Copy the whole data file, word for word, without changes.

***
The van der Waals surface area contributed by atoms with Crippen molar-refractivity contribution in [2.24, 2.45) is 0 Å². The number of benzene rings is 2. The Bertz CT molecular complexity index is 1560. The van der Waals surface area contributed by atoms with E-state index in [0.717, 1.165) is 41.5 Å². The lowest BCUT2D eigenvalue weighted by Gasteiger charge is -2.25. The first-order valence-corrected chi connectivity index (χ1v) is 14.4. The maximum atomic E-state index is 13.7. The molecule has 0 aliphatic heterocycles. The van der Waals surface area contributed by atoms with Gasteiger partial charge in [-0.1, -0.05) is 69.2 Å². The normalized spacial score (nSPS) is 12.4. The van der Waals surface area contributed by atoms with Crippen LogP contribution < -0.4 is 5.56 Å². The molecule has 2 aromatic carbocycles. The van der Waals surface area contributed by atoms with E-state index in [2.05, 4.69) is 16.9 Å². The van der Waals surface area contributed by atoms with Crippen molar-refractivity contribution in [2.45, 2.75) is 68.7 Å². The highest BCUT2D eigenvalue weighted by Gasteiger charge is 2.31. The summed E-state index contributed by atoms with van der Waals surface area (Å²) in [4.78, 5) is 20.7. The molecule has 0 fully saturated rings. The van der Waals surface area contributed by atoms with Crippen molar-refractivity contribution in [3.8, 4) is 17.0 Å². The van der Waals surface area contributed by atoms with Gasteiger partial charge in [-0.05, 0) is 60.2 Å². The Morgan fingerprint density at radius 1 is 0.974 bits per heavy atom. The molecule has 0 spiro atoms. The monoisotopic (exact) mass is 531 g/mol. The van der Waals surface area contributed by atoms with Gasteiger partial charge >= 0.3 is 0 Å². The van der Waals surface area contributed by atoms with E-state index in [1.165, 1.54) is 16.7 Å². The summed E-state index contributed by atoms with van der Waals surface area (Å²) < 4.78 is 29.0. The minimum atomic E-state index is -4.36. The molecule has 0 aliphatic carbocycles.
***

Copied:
The van der Waals surface area contributed by atoms with Crippen molar-refractivity contribution in [2.24, 2.45) is 0 Å². The number of benzene rings is 2. The Bertz CT molecular complexity index is 1560. The van der Waals surface area contributed by atoms with E-state index in [0.717, 1.165) is 41.5 Å². The lowest BCUT2D eigenvalue weighted by Gasteiger charge is -2.25. The first-order valence-corrected chi connectivity index (χ1v) is 14.4. The maximum atomic E-state index is 13.7. The molecule has 0 aliphatic heterocycles. The van der Waals surface area contributed by atoms with Gasteiger partial charge in [-0.1, -0.05) is 69.2 Å². The normalized spacial score (nSPS) is 12.4. The van der Waals surface area contributed by atoms with Crippen LogP contribution < -0.4 is 5.56 Å². The molecule has 2 aromatic carbocycles. The van der Waals surface area contributed by atoms with E-state index in [2.05, 4.69) is 16.9 Å². The van der Waals surface area contributed by atoms with Crippen molar-refractivity contribution in [2.45, 2.75) is 68.7 Å². The highest BCUT2D eigenvalue weighted by Gasteiger charge is 2.31. The summed E-state index contributed by atoms with van der Waals surface area (Å²) in [4.78, 5) is 20.7. The molecule has 0 fully saturated rings. The van der Waals surface area contributed by atoms with Crippen molar-refractivity contribution in [3.8, 4) is 17.0 Å². The van der Waals surface area contributed by atoms with Gasteiger partial charge in [-0.05, 0) is 60.2 Å². The Morgan fingerprint density at radius 1 is 0.974 bits per heavy atom. The molecule has 0 spiro atoms. The monoisotopic (exact) mass is 531 g/mol. The van der Waals surface area contributed by atoms with Gasteiger partial charge >= 0.3 is 0 Å². The van der Waals surface area contributed by atoms with E-state index in [1.165, 1.54) is 16.7 Å². The summed E-state index contributed by atoms with van der Waals surface area (Å²) < 4.78 is 29.0. The minimum atomic E-state index is -4.36. The molecule has 0 aliphatic carbocycles.